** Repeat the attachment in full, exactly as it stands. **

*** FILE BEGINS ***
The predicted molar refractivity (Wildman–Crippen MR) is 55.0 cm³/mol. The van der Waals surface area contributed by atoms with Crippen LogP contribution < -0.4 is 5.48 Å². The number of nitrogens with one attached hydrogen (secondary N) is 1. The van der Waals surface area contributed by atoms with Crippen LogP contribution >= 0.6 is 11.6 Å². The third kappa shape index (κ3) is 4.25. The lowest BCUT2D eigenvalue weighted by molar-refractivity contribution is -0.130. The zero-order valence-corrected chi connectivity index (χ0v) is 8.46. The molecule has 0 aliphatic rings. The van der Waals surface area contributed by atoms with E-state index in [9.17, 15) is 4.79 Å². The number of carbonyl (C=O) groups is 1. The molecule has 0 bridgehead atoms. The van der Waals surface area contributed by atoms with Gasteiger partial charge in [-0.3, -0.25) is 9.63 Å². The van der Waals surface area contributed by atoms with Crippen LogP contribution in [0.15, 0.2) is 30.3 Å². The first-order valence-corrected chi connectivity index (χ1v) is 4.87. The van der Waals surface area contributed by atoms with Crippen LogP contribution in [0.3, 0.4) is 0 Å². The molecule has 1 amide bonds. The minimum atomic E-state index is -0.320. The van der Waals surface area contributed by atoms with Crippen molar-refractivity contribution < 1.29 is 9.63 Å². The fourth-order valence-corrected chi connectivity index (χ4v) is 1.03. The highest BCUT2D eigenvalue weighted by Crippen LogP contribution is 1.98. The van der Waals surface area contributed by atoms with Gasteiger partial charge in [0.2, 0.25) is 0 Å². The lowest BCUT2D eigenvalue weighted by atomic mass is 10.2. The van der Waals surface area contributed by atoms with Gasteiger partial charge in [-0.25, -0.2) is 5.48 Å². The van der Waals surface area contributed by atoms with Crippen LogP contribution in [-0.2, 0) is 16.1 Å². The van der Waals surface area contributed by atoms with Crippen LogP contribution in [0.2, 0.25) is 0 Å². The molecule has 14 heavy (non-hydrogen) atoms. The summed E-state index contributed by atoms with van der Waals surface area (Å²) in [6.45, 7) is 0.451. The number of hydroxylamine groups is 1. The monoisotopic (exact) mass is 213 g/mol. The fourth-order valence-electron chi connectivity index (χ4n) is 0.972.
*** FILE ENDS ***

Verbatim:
The predicted molar refractivity (Wildman–Crippen MR) is 55.0 cm³/mol. The van der Waals surface area contributed by atoms with Crippen LogP contribution < -0.4 is 5.48 Å². The number of nitrogens with one attached hydrogen (secondary N) is 1. The van der Waals surface area contributed by atoms with Crippen LogP contribution >= 0.6 is 11.6 Å². The third kappa shape index (κ3) is 4.25. The lowest BCUT2D eigenvalue weighted by molar-refractivity contribution is -0.130. The zero-order valence-corrected chi connectivity index (χ0v) is 8.46. The molecule has 0 aliphatic rings. The van der Waals surface area contributed by atoms with E-state index in [9.17, 15) is 4.79 Å². The number of carbonyl (C=O) groups is 1. The molecule has 0 bridgehead atoms. The van der Waals surface area contributed by atoms with Gasteiger partial charge in [-0.3, -0.25) is 9.63 Å². The van der Waals surface area contributed by atoms with Crippen LogP contribution in [0.15, 0.2) is 30.3 Å². The first-order valence-corrected chi connectivity index (χ1v) is 4.87. The van der Waals surface area contributed by atoms with Crippen LogP contribution in [0.3, 0.4) is 0 Å². The molecule has 1 amide bonds. The minimum atomic E-state index is -0.320. The van der Waals surface area contributed by atoms with Crippen molar-refractivity contribution < 1.29 is 9.63 Å². The fourth-order valence-corrected chi connectivity index (χ4v) is 1.03. The highest BCUT2D eigenvalue weighted by Crippen LogP contribution is 1.98. The van der Waals surface area contributed by atoms with Gasteiger partial charge in [0.2, 0.25) is 0 Å². The lowest BCUT2D eigenvalue weighted by atomic mass is 10.2. The van der Waals surface area contributed by atoms with Gasteiger partial charge in [-0.25, -0.2) is 5.48 Å². The van der Waals surface area contributed by atoms with Crippen LogP contribution in [-0.2, 0) is 16.1 Å². The van der Waals surface area contributed by atoms with Crippen LogP contribution in [0.2, 0.25) is 0 Å². The molecule has 14 heavy (non-hydrogen) atoms. The summed E-state index contributed by atoms with van der Waals surface area (Å²) in [6.45, 7) is 0.451. The number of hydroxylamine groups is 1. The monoisotopic (exact) mass is 213 g/mol. The fourth-order valence-electron chi connectivity index (χ4n) is 0.972.